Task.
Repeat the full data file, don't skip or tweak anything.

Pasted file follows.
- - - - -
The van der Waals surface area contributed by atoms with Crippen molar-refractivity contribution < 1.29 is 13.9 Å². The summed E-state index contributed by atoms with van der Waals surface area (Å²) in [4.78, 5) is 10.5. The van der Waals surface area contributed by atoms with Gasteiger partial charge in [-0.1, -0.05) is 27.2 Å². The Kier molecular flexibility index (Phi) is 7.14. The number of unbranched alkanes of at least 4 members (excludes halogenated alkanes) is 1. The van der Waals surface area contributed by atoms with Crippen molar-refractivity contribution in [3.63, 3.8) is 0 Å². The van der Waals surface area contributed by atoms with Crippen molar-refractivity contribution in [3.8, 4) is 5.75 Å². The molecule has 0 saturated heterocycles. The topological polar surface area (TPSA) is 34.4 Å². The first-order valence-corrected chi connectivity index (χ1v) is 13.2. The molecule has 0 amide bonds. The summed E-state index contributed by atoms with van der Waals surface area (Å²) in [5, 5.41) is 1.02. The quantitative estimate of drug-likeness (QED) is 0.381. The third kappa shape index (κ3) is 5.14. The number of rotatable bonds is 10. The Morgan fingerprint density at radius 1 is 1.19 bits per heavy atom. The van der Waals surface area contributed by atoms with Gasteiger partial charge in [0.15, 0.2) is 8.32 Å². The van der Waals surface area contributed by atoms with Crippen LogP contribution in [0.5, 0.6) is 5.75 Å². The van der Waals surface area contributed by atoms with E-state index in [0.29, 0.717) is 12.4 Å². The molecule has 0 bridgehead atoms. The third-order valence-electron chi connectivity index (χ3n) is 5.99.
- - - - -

The van der Waals surface area contributed by atoms with Crippen molar-refractivity contribution < 1.29 is 13.9 Å². The summed E-state index contributed by atoms with van der Waals surface area (Å²) in [4.78, 5) is 10.5. The van der Waals surface area contributed by atoms with Gasteiger partial charge in [-0.1, -0.05) is 27.2 Å². The Kier molecular flexibility index (Phi) is 7.14. The number of unbranched alkanes of at least 4 members (excludes halogenated alkanes) is 1. The van der Waals surface area contributed by atoms with Crippen molar-refractivity contribution in [3.63, 3.8) is 0 Å². The van der Waals surface area contributed by atoms with Crippen molar-refractivity contribution in [3.8, 4) is 5.75 Å². The molecule has 0 saturated heterocycles. The topological polar surface area (TPSA) is 34.4 Å². The first-order valence-corrected chi connectivity index (χ1v) is 13.2. The molecule has 0 amide bonds. The summed E-state index contributed by atoms with van der Waals surface area (Å²) in [5, 5.41) is 1.02. The quantitative estimate of drug-likeness (QED) is 0.381. The third kappa shape index (κ3) is 5.14. The number of rotatable bonds is 10. The Morgan fingerprint density at radius 1 is 1.19 bits per heavy atom. The van der Waals surface area contributed by atoms with Gasteiger partial charge in [0.15, 0.2) is 8.32 Å². The van der Waals surface area contributed by atoms with Crippen LogP contribution in [0.5, 0.6) is 5.75 Å². The van der Waals surface area contributed by atoms with E-state index in [0.29, 0.717) is 12.4 Å². The molecule has 0 bridgehead atoms. The third-order valence-electron chi connectivity index (χ3n) is 5.99.